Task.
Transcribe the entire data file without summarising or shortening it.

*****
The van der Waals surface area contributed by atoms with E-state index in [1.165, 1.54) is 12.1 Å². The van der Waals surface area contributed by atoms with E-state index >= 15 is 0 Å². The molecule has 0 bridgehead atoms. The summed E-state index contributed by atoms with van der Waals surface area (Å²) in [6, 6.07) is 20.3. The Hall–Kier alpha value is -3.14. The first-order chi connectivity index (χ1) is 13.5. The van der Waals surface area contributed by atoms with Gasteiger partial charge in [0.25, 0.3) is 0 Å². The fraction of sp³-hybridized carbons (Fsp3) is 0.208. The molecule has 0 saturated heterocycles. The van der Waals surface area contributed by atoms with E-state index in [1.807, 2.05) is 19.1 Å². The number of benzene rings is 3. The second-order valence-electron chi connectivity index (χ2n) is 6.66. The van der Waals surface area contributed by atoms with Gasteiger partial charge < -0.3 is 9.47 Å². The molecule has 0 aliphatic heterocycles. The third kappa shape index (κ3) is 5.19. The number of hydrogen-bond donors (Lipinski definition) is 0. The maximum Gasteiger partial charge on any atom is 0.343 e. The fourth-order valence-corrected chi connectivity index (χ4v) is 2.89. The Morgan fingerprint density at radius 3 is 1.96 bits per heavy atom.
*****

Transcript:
The van der Waals surface area contributed by atoms with E-state index in [1.165, 1.54) is 12.1 Å². The van der Waals surface area contributed by atoms with E-state index >= 15 is 0 Å². The molecule has 0 bridgehead atoms. The summed E-state index contributed by atoms with van der Waals surface area (Å²) in [6, 6.07) is 20.3. The Hall–Kier alpha value is -3.14. The first-order chi connectivity index (χ1) is 13.5. The van der Waals surface area contributed by atoms with Gasteiger partial charge in [0.25, 0.3) is 0 Å². The fraction of sp³-hybridized carbons (Fsp3) is 0.208. The molecule has 0 saturated heterocycles. The van der Waals surface area contributed by atoms with E-state index in [1.807, 2.05) is 19.1 Å². The number of benzene rings is 3. The second-order valence-electron chi connectivity index (χ2n) is 6.66. The van der Waals surface area contributed by atoms with Gasteiger partial charge < -0.3 is 9.47 Å². The molecule has 0 aliphatic heterocycles. The third kappa shape index (κ3) is 5.19. The number of hydrogen-bond donors (Lipinski definition) is 0. The maximum Gasteiger partial charge on any atom is 0.343 e. The fourth-order valence-corrected chi connectivity index (χ4v) is 2.89. The Morgan fingerprint density at radius 3 is 1.96 bits per heavy atom.